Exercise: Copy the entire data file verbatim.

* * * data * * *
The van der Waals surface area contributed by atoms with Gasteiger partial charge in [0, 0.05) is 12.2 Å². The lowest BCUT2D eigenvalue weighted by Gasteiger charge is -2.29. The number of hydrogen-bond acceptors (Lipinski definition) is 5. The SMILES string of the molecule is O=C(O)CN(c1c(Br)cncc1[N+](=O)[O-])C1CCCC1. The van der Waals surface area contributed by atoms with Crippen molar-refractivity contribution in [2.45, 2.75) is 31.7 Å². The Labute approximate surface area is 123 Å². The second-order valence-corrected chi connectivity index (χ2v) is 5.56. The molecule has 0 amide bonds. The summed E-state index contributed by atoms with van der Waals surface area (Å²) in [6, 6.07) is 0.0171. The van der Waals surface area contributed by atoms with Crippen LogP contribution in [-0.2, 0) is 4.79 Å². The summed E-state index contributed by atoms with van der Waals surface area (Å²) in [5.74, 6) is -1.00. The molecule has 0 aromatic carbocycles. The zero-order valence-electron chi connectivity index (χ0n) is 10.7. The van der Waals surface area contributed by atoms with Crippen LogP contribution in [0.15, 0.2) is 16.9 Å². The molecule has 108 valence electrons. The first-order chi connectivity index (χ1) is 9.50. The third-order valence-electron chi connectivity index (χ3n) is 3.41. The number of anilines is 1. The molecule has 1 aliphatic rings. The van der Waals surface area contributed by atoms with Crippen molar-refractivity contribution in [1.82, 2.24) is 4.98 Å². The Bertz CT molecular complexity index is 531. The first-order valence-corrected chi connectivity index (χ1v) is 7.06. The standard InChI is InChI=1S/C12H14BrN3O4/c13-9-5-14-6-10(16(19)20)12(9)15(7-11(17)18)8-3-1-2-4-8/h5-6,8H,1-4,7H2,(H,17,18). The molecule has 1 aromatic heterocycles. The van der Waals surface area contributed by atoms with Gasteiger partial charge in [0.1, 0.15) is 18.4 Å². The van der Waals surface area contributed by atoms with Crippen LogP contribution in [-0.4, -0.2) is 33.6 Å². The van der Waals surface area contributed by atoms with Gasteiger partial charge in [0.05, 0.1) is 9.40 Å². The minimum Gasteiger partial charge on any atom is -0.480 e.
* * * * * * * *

The van der Waals surface area contributed by atoms with Gasteiger partial charge in [0, 0.05) is 12.2 Å². The lowest BCUT2D eigenvalue weighted by Gasteiger charge is -2.29. The number of hydrogen-bond acceptors (Lipinski definition) is 5. The SMILES string of the molecule is O=C(O)CN(c1c(Br)cncc1[N+](=O)[O-])C1CCCC1. The van der Waals surface area contributed by atoms with Crippen molar-refractivity contribution in [2.45, 2.75) is 31.7 Å². The Labute approximate surface area is 123 Å². The second-order valence-corrected chi connectivity index (χ2v) is 5.56. The molecule has 0 amide bonds. The summed E-state index contributed by atoms with van der Waals surface area (Å²) in [6, 6.07) is 0.0171. The van der Waals surface area contributed by atoms with Crippen LogP contribution in [-0.2, 0) is 4.79 Å². The summed E-state index contributed by atoms with van der Waals surface area (Å²) in [5.74, 6) is -1.00. The molecule has 0 aromatic carbocycles. The zero-order valence-electron chi connectivity index (χ0n) is 10.7. The van der Waals surface area contributed by atoms with Crippen LogP contribution in [0.15, 0.2) is 16.9 Å². The molecule has 108 valence electrons. The first-order chi connectivity index (χ1) is 9.50. The third-order valence-electron chi connectivity index (χ3n) is 3.41. The number of anilines is 1. The molecule has 1 aliphatic rings. The van der Waals surface area contributed by atoms with Crippen molar-refractivity contribution in [1.82, 2.24) is 4.98 Å². The Bertz CT molecular complexity index is 531. The first-order valence-corrected chi connectivity index (χ1v) is 7.06. The standard InChI is InChI=1S/C12H14BrN3O4/c13-9-5-14-6-10(16(19)20)12(9)15(7-11(17)18)8-3-1-2-4-8/h5-6,8H,1-4,7H2,(H,17,18). The molecule has 1 aromatic heterocycles. The van der Waals surface area contributed by atoms with Gasteiger partial charge in [0.1, 0.15) is 18.4 Å². The van der Waals surface area contributed by atoms with Crippen LogP contribution in [-0.4, -0.2) is 33.6 Å². The van der Waals surface area contributed by atoms with Gasteiger partial charge in [0.05, 0.1) is 9.40 Å². The minimum Gasteiger partial charge on any atom is -0.480 e.